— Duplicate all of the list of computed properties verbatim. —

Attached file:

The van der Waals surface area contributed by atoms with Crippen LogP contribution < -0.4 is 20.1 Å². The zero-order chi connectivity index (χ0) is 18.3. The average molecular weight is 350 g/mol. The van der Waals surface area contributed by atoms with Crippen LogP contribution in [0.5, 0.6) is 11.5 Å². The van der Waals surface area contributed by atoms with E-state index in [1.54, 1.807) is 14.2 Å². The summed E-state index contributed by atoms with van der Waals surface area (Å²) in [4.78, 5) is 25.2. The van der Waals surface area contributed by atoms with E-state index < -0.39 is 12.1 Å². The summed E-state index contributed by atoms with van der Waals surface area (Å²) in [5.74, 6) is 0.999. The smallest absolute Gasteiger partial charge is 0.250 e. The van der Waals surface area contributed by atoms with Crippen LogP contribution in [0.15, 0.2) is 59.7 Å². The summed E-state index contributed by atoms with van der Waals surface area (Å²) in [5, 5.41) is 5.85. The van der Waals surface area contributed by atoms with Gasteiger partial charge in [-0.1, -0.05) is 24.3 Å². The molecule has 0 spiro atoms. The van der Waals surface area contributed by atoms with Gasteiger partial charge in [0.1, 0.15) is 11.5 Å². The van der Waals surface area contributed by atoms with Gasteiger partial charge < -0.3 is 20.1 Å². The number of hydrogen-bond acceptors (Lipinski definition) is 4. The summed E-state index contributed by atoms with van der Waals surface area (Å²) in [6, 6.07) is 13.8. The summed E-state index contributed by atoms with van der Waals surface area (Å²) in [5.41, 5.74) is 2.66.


The van der Waals surface area contributed by atoms with Crippen LogP contribution < -0.4 is 20.1 Å². The zero-order chi connectivity index (χ0) is 18.3. The average molecular weight is 350 g/mol. The van der Waals surface area contributed by atoms with Crippen LogP contribution in [0.5, 0.6) is 11.5 Å². The van der Waals surface area contributed by atoms with E-state index in [1.54, 1.807) is 14.2 Å². The summed E-state index contributed by atoms with van der Waals surface area (Å²) in [4.78, 5) is 25.2. The van der Waals surface area contributed by atoms with E-state index < -0.39 is 12.1 Å². The summed E-state index contributed by atoms with van der Waals surface area (Å²) in [5.74, 6) is 0.999. The smallest absolute Gasteiger partial charge is 0.250 e. The van der Waals surface area contributed by atoms with Crippen LogP contribution in [0.15, 0.2) is 59.7 Å². The summed E-state index contributed by atoms with van der Waals surface area (Å²) in [5, 5.41) is 5.85. The van der Waals surface area contributed by atoms with Gasteiger partial charge in [-0.1, -0.05) is 24.3 Å². The molecule has 0 spiro atoms. The van der Waals surface area contributed by atoms with Gasteiger partial charge in [0.1, 0.15) is 11.5 Å². The van der Waals surface area contributed by atoms with Gasteiger partial charge < -0.3 is 20.1 Å². The number of hydrogen-bond acceptors (Lipinski definition) is 4. The summed E-state index contributed by atoms with van der Waals surface area (Å²) in [6, 6.07) is 13.8. The summed E-state index contributed by atoms with van der Waals surface area (Å²) in [5.41, 5.74) is 2.66.